Average property price for a flat:
Walthamstow Central to Oxford Circus - 19 minutes
Famous for its open green spaces and its rich history, Greenwich is home to beauties such as the National Maritime Museum and Greenwich park. The area has a lot to offer including a range of properties such as new builds, apartments and family houses.
Average property price for a flat:
Greenwich Station to Bank - 24 minutes

Prices from Rightmove May 2018

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Why are homes in London so expensive?

London houses are expensive, and sadly a higher property cost isn't fully softened by the higher than average wages in London.

By our calculations, the average London house price is more than 13 times the average London wage. This is compared to the average UK house price being 8 times the average UK wage.

Even with generally better wages across the capital, you can see you'll have a much harder job of purchasing a house in London. Especially as with a high cost of living and rent, it's very difficult for Londoners to save enough for the initial deposit - considering that a 10% mortgage deposit would be £47,199 for the average London house.

Supply and demand in London

A large part of why London houses are so expensive comes down to demand. According to the latest data from the Greater London Authority, over the last 20 years the number of people in London has grown by 25%, whereas the housing stock grew by only 15% over this period.

That's a population growth of 1.7m people, matched by an increase of only 470,000 homes. This trend is not getting better either, as over the last 5 years the number of homes increased by 4%, compared to a 7% population growth.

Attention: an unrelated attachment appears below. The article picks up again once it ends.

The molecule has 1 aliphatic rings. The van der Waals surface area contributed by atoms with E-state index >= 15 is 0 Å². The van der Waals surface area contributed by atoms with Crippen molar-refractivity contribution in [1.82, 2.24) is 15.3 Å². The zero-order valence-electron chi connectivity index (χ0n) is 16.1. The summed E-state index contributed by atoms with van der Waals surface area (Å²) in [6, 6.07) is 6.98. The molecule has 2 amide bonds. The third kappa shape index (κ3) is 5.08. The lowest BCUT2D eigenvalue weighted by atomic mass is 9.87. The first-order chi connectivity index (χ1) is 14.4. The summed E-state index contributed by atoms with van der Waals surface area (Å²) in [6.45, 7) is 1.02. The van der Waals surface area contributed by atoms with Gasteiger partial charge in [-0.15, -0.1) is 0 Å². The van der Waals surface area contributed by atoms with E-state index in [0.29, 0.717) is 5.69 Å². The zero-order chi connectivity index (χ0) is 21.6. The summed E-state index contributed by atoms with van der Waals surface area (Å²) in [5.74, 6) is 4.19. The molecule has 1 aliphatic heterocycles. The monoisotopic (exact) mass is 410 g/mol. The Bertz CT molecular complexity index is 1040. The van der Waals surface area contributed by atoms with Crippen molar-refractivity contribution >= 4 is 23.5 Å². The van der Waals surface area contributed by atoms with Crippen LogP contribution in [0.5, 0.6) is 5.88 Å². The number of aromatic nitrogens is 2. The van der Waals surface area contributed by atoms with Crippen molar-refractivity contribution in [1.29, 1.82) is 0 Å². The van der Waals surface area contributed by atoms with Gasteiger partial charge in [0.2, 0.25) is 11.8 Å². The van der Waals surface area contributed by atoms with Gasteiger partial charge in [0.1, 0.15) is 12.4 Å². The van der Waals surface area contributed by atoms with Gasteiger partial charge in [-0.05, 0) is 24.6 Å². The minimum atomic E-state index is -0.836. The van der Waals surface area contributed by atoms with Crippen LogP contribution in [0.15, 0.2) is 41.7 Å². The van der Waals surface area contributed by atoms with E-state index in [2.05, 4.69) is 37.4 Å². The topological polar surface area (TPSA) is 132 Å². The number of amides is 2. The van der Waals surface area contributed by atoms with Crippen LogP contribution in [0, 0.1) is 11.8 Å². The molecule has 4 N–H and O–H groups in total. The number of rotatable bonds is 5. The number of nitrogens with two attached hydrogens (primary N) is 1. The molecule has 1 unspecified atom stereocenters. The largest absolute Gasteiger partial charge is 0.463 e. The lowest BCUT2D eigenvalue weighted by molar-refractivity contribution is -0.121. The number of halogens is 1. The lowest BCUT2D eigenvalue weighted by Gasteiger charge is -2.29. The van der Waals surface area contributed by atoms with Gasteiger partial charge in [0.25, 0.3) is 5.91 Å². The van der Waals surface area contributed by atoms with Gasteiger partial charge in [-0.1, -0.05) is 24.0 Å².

There's some good news however, as a new housing strategy has been introduced by the Mayor of London which aims to tackle rising house prices over the next few years by significantly increasing the amount of homes being built in London. The drive has a major focus on building affordable houses for Londoners.

Table sourced from Greater London Authority: Housing in London 2017 Report

Tips for buying a house in London

1 - Don't rush

Never feel pressured to buy the first house that comes up, however cheap it is. Take your time and do your research to find out exactly what you're looking for. Check the house for damp, cracks and anything that could be hidden under rugs or mats before making any offers.

2 - House auctions

Buying at auction is a great way to bag yourself a bargain. Not many people buy their houses via auction, so you have more of a chance of finding a real gem. Although most properties for sale at auction can often need some TLC, look at it as a fun project. Sit in on an auction to get some practice before the real thing.

3 - Get a Chartered Surveyor

Don't underestimate the importance of having your house surveyed. A Chartered Surveyor will carry out an in-depth report, highlighting any defects or repairs that could crop up later in the process. By getting a survey done on your property, you're ultimately saving money in the long run. Find out more here.

4 - Negotiate